the leeside in order to function. And it's my theory it doesn't slow the
airflow over the main, it deflects it and the balance is drawn through the
gap which evens out the pressure, but obviously speeds and 'heads' the
main (Drawing needed here).

Back then they were still tied up in Bernouilli, fretting about boundary
layer separation, AND they were stuck with traditional cloths that by
their very nature had tight trailing edges that induced massive tip
vortices, and the speeds and apparent wind effect was a much much less
part of the equation.

I accept the point you and they are making, and agree my view was
couched in the original theory debunked in that article, but it has always
been a black art, with theory countering theory.

I'd agree with the jib sheeted in, there would be no increased airflow
between the two foils, particularly with full jibs with overlap (Our current
jib is a self tacking affair so the gap is bigger)but, ease the sheet increase
the gap and that airflow will increase and so will the efficiency of the
main.

I'm minded to set up a bit of a test with those hand held anemometers, it
would be an interesting experiment.

We know, from sailing tandem windsurf boards, that the aft sail
experiences huge pressure drops if the lead sail is sheeted in, both sails
have to be balanced exactly so there is an airflow between them before
the sailors can for example hook into their harnesses.

So it is only when the airflow between the sails is restored that they work
anything like their maximum, but it is also true that neither sail feels or
works like it would if sailed singly, so the whole becomes less than the
sum of its parts. Which kind of makes both theories true.


Posted By: PobodysNerfect
Date Posted: 21 Oct 08 at 11:20pm
Basic Theory:
Twist = power (unless you have a huge amount and all the wind spills out of the top of the sail, called scandalising the main)
Flat = speed

In light/medium winds, you want more power, and hence a deeper, more twisted sail. This is especially true when sailing in choppy waves.

In fully powered up conditions, you want more speed (flattish sail), and in heavy winds you want less power (flat sail).

It was also mentioned earlier in the thread that cracking off a bit and easing sails gives you a lot more speed and stability than pointing high. You'll end up not losing much to leeward because you'll be making a lot less leeway, and you'll go a LOT faster. Also raising your centreboard a fraction can help (especially if you rake the mast back in heavy winds), as can dropping some rig tension in very windy conditions.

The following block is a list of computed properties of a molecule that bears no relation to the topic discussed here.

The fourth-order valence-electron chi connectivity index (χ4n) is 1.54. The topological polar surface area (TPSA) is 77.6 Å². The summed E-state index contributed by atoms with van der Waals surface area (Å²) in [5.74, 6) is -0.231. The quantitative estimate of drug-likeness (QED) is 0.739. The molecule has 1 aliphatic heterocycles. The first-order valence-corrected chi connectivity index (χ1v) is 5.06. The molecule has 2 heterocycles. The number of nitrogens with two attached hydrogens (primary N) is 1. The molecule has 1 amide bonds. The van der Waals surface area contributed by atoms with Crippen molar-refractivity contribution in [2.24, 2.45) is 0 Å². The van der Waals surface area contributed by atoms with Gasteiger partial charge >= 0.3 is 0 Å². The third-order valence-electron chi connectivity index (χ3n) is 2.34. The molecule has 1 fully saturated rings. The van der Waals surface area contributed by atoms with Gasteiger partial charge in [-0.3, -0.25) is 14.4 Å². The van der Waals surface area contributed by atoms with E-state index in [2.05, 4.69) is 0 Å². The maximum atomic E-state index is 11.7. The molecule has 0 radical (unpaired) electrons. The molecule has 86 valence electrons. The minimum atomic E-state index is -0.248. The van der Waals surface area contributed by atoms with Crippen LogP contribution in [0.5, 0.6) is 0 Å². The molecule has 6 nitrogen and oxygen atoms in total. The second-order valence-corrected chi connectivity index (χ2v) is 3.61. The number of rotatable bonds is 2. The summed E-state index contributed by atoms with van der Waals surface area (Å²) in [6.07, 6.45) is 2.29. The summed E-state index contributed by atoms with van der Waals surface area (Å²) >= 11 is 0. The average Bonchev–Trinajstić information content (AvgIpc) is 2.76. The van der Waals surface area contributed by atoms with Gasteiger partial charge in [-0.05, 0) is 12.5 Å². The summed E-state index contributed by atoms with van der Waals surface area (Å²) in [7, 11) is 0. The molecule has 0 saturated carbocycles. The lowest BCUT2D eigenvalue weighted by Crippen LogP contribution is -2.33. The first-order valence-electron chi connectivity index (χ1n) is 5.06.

In a perfect world, you'd always have a perfect amount of power. This never actually happens, so you have to be constantly asking yourself one question: am I searching for power, or am I trying to lose power? Once you have answered this question you can begin to take action by adjusting sail shapes etc.


Posted By: redback
Date Posted: 22 Oct 08 at 8:43am

I'll try and keep it simple.  Ignoring drifting conditions you sail in 2 basic wind conditions - you are either under-powered or over-powered. 

Under-powered requires a rig set-up that produces maximum force and if it produces a lot of heeling force that is of little consequence because you can always hike a bit harder.  You therefore want full sails sheeted as close to the centre line as they will go.  Too close and they will stall especially at the top so some twist is good and you control that with mainsheet tension.  No kicker or downhaul will be required with a conventional rig.

Over-powered requires a rig that minimises heeling force (you still want as much forward force as possible).  Flat sails produce less power and less drag so apply kicker to bend the mast but this hooks the leach so apply downhaul which opens the leach.  Open the slot too by moving the jib fairleads out or back.

You could of course lose power by setting the sail up badly by not appling any kicker or downhaul but you then have a sail which flogs.  A flogging sail produces a lot of drag and is "snatchy" (either on or off) which is very difficult to control.

So in strong winds you want flat sails and if you apply a lot of kicker and downhaul you'll see the top batten go almost straight meaning that the top of the sail is producing hardly any power (and hence hardly any heeling force).  And because the sail moves in and out like a barn door it is easy to modulate hence you can easily increase and decrease the heeling forces that fluctuate so much in the turbulent air of strong winds.  Incidentally a bit of twist in inevitable in strong conditions.



Posted By: NickA
Date Posted: 23 Oct 08 at 11:09pm

Sheeted as close to the centre line as possible?  Are you sure?  Won't that hook the lower part of the sail?  Surely that can't be fast.

I've always thought I should use the kicker to bring the leech close to parallel with the boat centre line and leave the boom away from centre to maintain that shape a the bottom of the sail  - and if it's really windy, let off the lowers so that the kicker also bends the mast and flattens the sail.